Well, in fact it is a lot of things to work on. For the label, I have my partner Jerome (LouLou Players), he takes care about pretty much everything, 85% of the work comes from him. Normally I help him on deciding about new releases and also plans for showcases, etc. I’ve been touring a lot and I’d like to spend more time in studio actually, I try to do my best on this. In fact, I decided to take a few weeks off for studio, otherwise it’s not possible to make music while I’m touring like crazy.

What does your current studio set-up look like? As you’re starting to work with some plug-ins and no entirely digital has it changed recently?

My set-up its really old school with a lot analog synthesizers and drum machines, of course I use a bit of plug-ins but not too much. It’s hard to compare a sound coming from a 70’s machine with a plug in, for ex, it doesn’t mean plug-ins works bad, but I’m a old school guy, I like to play with my synths.

Working with a lot of analogue instruments from the 70s and 80s is there one that is a holy grail you have yet to get a hold of?

Looks fun to work with Modular synth, but I never tried and I wouldn’t like to, because I would probably love it and I have no more room in my studio for a machine on that size.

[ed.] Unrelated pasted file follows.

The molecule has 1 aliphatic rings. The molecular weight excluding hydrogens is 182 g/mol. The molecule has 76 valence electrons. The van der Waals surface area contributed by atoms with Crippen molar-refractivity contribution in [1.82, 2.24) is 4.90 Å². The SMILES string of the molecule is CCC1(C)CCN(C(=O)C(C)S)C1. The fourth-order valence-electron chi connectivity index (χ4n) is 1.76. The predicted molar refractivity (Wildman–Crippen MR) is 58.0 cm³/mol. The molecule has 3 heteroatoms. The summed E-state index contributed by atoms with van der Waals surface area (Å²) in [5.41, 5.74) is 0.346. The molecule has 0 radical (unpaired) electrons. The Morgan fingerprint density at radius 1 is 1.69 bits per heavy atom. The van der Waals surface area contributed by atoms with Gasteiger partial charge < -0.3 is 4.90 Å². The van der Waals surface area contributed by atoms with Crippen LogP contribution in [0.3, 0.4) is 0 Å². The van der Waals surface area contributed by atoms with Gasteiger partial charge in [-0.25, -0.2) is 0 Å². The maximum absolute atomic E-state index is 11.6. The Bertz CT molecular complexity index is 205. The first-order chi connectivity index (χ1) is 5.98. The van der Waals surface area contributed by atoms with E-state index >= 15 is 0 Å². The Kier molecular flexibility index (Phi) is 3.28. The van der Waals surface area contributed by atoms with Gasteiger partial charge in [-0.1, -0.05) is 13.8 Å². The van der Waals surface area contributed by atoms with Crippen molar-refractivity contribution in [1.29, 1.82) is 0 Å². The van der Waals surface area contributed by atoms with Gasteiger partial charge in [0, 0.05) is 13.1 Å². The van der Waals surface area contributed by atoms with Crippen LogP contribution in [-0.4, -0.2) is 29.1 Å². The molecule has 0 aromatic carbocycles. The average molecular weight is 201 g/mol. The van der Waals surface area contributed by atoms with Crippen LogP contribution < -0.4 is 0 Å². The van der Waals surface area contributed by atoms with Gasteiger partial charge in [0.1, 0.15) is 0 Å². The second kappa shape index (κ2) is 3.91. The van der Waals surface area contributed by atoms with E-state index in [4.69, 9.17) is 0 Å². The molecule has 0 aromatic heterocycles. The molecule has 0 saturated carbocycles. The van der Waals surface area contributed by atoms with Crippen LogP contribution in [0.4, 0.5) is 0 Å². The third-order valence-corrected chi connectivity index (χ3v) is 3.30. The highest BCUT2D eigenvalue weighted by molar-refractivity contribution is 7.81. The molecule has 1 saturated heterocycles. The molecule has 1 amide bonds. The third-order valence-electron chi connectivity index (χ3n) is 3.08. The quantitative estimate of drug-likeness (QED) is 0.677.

Having DJ’ed all around the world, what have been some of the most standout places in recent years? Why?

There is a lot, but I could say Florianopolis in Brazil where is my second home. In fact, pretty much everywhere in South America is always excellent. I’ve just come back from Australia where people have received me with so much love and respect and also I had the opportunity to pass by in the middle of the Lord Of The Rings and Hobbits in New Zealand.

Following the travel question, what are one or two things that you cannot live without while traveling? Is there anything non-music related that you bring with you everywhere you go?

My HDMI cable to plug at the hotel TV and my headache pills. I bring everywhere with me my electronic cigarette and my phone, of course.

I saw your ADE 2017 b2b set with LouLou players, Sharam Jey, and Mason and am wondering what you think makes a good b2b set? Is it the surprise tracks that the other DJs drop or maybe the overall chemistry or flow of the set?

I’m not really a fan of b2b sets. You need to have a lot of chemistry to do something like that often and normally its’ short time to develop a good story on your DJ set with somebody else playing with you. Sometimes, in occasions like our party at ADE, it’s a different bid, where we are there to celebrate with friends.

In your career as both a DJ and producer what have been some important landmarks or turning points for you?

One of the most important ones was to meet Fran Bortolossi and Gabi, together we had built my career in South America, where all of us had the opportunity to grow professionally and learn together. Now Fran is my support DJ and partner in South America and Gabi my manager.

Is there any advice or anything else that you’d like to share with the audience?

Keep dancing and thank you for your lovely support.